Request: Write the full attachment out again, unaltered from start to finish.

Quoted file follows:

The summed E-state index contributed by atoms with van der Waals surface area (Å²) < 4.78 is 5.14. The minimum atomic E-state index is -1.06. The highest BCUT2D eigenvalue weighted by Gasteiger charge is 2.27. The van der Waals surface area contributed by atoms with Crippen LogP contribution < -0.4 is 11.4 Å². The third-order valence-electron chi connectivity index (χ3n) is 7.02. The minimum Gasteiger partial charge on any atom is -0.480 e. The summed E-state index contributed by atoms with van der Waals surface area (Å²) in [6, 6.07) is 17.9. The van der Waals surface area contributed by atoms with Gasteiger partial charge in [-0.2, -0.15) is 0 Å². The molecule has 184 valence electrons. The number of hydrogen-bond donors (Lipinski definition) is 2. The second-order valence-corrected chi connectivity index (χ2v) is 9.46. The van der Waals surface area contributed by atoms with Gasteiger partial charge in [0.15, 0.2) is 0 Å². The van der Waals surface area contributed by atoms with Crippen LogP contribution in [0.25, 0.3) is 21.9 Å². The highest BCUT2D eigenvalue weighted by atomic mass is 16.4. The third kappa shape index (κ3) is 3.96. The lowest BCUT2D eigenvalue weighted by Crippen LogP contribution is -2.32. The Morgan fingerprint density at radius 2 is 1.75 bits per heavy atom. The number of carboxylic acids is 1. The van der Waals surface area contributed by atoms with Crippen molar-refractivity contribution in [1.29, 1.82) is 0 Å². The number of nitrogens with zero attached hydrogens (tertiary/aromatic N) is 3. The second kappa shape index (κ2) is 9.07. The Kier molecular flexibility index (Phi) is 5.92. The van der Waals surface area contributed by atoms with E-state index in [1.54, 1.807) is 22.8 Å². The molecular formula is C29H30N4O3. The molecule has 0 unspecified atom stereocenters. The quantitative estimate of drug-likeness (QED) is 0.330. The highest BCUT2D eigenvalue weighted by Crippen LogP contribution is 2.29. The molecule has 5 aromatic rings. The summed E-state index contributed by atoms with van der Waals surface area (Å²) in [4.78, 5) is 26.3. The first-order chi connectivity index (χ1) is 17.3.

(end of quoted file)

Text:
The summed E-state index contributed by atoms with van der Waals surface area (Å²) < 4.78 is 5.14. The minimum atomic E-state index is -1.06. The highest BCUT2D eigenvalue weighted by Gasteiger charge is 2.27. The van der Waals surface area contributed by atoms with Crippen LogP contribution < -0.4 is 11.4 Å². The third-order valence-electron chi connectivity index (χ3n) is 7.02. The minimum Gasteiger partial charge on any atom is -0.480 e. The summed E-state index contributed by atoms with van der Waals surface area (Å²) in [6, 6.07) is 17.9. The van der Waals surface area contributed by atoms with Gasteiger partial charge in [-0.2, -0.15) is 0 Å². The molecule has 184 valence electrons. The number of hydrogen-bond donors (Lipinski definition) is 2. The second-order valence-corrected chi connectivity index (χ2v) is 9.46. The van der Waals surface area contributed by atoms with Gasteiger partial charge in [0.15, 0.2) is 0 Å². The van der Waals surface area contributed by atoms with Crippen LogP contribution in [0.25, 0.3) is 21.9 Å². The highest BCUT2D eigenvalue weighted by atomic mass is 16.4. The third kappa shape index (κ3) is 3.96. The lowest BCUT2D eigenvalue weighted by Crippen LogP contribution is -2.32. The Morgan fingerprint density at radius 2 is 1.75 bits per heavy atom. The number of carboxylic acids is 1. The van der Waals surface area contributed by atoms with Crippen molar-refractivity contribution in [1.29, 1.82) is 0 Å². The number of nitrogens with zero attached hydrogens (tertiary/aromatic N) is 3. The second kappa shape index (κ2) is 9.07. The Kier molecular flexibility index (Phi) is 5.92. The van der Waals surface area contributed by atoms with E-state index in [1.54, 1.807) is 22.8 Å². The molecular formula is C29H30N4O3. The molecule has 0 unspecified atom stereocenters. The quantitative estimate of drug-likeness (QED) is 0.330. The highest BCUT2D eigenvalue weighted by Crippen LogP contribution is 2.29. The molecule has 5 aromatic rings. The summed E-state index contributed by atoms with van der Waals surface area (Å²) in [4.78, 5) is 26.3. The first-order chi connectivity index (χ1) is 17.3.